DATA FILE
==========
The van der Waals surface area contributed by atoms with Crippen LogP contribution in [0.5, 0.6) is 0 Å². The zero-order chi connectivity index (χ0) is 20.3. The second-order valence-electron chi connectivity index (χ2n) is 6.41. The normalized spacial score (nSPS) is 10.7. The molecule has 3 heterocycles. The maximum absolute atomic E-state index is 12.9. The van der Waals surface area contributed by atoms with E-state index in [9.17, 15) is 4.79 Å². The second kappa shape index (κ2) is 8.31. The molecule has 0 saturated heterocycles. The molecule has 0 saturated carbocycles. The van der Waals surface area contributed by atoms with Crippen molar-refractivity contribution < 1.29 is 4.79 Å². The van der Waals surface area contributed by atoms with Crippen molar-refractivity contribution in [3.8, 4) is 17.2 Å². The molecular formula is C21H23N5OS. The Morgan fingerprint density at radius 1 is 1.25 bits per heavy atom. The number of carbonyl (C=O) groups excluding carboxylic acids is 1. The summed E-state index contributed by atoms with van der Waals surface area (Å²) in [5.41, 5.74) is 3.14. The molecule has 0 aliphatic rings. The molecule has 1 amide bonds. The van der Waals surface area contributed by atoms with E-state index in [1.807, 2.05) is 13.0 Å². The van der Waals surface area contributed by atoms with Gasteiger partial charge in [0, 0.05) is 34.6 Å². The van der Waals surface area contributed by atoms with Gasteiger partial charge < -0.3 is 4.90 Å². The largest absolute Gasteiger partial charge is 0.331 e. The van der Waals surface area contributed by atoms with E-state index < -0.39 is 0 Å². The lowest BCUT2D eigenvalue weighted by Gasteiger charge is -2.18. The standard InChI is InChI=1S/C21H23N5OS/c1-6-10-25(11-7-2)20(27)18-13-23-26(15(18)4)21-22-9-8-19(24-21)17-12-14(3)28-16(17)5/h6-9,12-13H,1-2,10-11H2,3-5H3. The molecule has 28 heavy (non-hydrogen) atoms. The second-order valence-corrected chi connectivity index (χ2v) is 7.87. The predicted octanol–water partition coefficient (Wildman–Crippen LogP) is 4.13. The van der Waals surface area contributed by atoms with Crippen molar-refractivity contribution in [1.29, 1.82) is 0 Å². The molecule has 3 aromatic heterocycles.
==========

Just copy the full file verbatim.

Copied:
The van der Waals surface area contributed by atoms with Crippen LogP contribution in [0.5, 0.6) is 0 Å². The zero-order chi connectivity index (χ0) is 20.3. The second-order valence-electron chi connectivity index (χ2n) is 6.41. The normalized spacial score (nSPS) is 10.7. The molecule has 3 heterocycles. The maximum absolute atomic E-state index is 12.9. The van der Waals surface area contributed by atoms with E-state index in [9.17, 15) is 4.79 Å². The second kappa shape index (κ2) is 8.31. The molecule has 0 saturated heterocycles. The molecule has 0 saturated carbocycles. The van der Waals surface area contributed by atoms with Crippen molar-refractivity contribution < 1.29 is 4.79 Å². The van der Waals surface area contributed by atoms with Crippen molar-refractivity contribution in [3.8, 4) is 17.2 Å². The molecular formula is C21H23N5OS. The Morgan fingerprint density at radius 1 is 1.25 bits per heavy atom. The number of carbonyl (C=O) groups excluding carboxylic acids is 1. The summed E-state index contributed by atoms with van der Waals surface area (Å²) in [5.41, 5.74) is 3.14. The molecule has 0 aliphatic rings. The molecule has 1 amide bonds. The van der Waals surface area contributed by atoms with E-state index in [1.807, 2.05) is 13.0 Å². The van der Waals surface area contributed by atoms with Gasteiger partial charge in [0, 0.05) is 34.6 Å². The van der Waals surface area contributed by atoms with Gasteiger partial charge < -0.3 is 4.90 Å². The largest absolute Gasteiger partial charge is 0.331 e. The van der Waals surface area contributed by atoms with E-state index < -0.39 is 0 Å². The lowest BCUT2D eigenvalue weighted by Gasteiger charge is -2.18. The standard InChI is InChI=1S/C21H23N5OS/c1-6-10-25(11-7-2)20(27)18-13-23-26(15(18)4)21-22-9-8-19(24-21)17-12-14(3)28-16(17)5/h6-9,12-13H,1-2,10-11H2,3-5H3. The molecule has 28 heavy (non-hydrogen) atoms. The second-order valence-corrected chi connectivity index (χ2v) is 7.87. The predicted octanol–water partition coefficient (Wildman–Crippen LogP) is 4.13. The van der Waals surface area contributed by atoms with Crippen molar-refractivity contribution in [1.29, 1.82) is 0 Å². The molecule has 3 aromatic heterocycles.